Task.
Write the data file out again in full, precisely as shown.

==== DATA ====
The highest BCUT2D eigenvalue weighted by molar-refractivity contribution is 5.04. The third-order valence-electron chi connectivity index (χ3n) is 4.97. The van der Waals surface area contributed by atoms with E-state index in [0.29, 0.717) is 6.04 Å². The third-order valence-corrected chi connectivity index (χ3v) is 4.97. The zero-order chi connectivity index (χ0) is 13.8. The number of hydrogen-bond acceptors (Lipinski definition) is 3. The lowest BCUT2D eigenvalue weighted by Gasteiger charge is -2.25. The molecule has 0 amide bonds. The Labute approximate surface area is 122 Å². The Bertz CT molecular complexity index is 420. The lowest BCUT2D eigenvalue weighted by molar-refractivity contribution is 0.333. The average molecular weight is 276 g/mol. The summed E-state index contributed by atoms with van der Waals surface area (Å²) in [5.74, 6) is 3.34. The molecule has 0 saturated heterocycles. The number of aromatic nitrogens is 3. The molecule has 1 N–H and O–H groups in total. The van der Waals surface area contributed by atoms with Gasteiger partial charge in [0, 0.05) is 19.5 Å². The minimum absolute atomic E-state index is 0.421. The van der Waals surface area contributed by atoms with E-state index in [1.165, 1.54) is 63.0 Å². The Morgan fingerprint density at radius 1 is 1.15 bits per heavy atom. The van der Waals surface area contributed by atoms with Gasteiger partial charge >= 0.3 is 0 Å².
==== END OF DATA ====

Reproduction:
The highest BCUT2D eigenvalue weighted by molar-refractivity contribution is 5.04. The third-order valence-electron chi connectivity index (χ3n) is 4.97. The van der Waals surface area contributed by atoms with E-state index in [0.29, 0.717) is 6.04 Å². The third-order valence-corrected chi connectivity index (χ3v) is 4.97. The zero-order chi connectivity index (χ0) is 13.8. The number of hydrogen-bond acceptors (Lipinski definition) is 3. The lowest BCUT2D eigenvalue weighted by Gasteiger charge is -2.25. The molecule has 0 amide bonds. The Labute approximate surface area is 122 Å². The Bertz CT molecular complexity index is 420. The lowest BCUT2D eigenvalue weighted by molar-refractivity contribution is 0.333. The average molecular weight is 276 g/mol. The summed E-state index contributed by atoms with van der Waals surface area (Å²) in [5.74, 6) is 3.34. The molecule has 0 saturated heterocycles. The number of aromatic nitrogens is 3. The molecule has 1 N–H and O–H groups in total. The van der Waals surface area contributed by atoms with Gasteiger partial charge in [0, 0.05) is 19.5 Å². The minimum absolute atomic E-state index is 0.421. The van der Waals surface area contributed by atoms with E-state index in [1.165, 1.54) is 63.0 Å². The Morgan fingerprint density at radius 1 is 1.15 bits per heavy atom. The van der Waals surface area contributed by atoms with Gasteiger partial charge >= 0.3 is 0 Å².